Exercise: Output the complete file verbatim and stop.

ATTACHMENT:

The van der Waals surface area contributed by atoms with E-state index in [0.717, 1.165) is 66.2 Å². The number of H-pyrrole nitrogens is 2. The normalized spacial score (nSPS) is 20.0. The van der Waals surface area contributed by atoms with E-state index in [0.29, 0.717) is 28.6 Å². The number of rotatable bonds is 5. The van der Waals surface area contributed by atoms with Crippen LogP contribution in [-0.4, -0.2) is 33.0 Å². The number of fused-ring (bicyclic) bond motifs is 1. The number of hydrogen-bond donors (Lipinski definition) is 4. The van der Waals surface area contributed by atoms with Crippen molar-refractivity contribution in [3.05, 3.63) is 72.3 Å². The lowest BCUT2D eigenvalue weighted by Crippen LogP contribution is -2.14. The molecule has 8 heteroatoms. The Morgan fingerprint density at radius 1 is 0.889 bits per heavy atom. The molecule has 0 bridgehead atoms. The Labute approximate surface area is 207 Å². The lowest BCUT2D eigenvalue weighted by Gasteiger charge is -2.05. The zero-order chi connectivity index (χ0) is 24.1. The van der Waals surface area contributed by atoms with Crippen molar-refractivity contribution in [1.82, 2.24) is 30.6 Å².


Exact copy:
The van der Waals surface area contributed by atoms with E-state index in [0.717, 1.165) is 66.2 Å². The number of H-pyrrole nitrogens is 2. The normalized spacial score (nSPS) is 20.0. The van der Waals surface area contributed by atoms with E-state index in [0.29, 0.717) is 28.6 Å². The number of rotatable bonds is 5. The van der Waals surface area contributed by atoms with Crippen LogP contribution in [-0.4, -0.2) is 33.0 Å². The number of fused-ring (bicyclic) bond motifs is 1. The number of hydrogen-bond donors (Lipinski definition) is 4. The van der Waals surface area contributed by atoms with Crippen molar-refractivity contribution in [3.05, 3.63) is 72.3 Å². The lowest BCUT2D eigenvalue weighted by Crippen LogP contribution is -2.14. The molecule has 8 heteroatoms. The Morgan fingerprint density at radius 1 is 0.889 bits per heavy atom. The molecule has 0 bridgehead atoms. The Labute approximate surface area is 207 Å². The lowest BCUT2D eigenvalue weighted by Gasteiger charge is -2.05. The zero-order chi connectivity index (χ0) is 24.1. The van der Waals surface area contributed by atoms with Crippen molar-refractivity contribution in [1.82, 2.24) is 30.6 Å².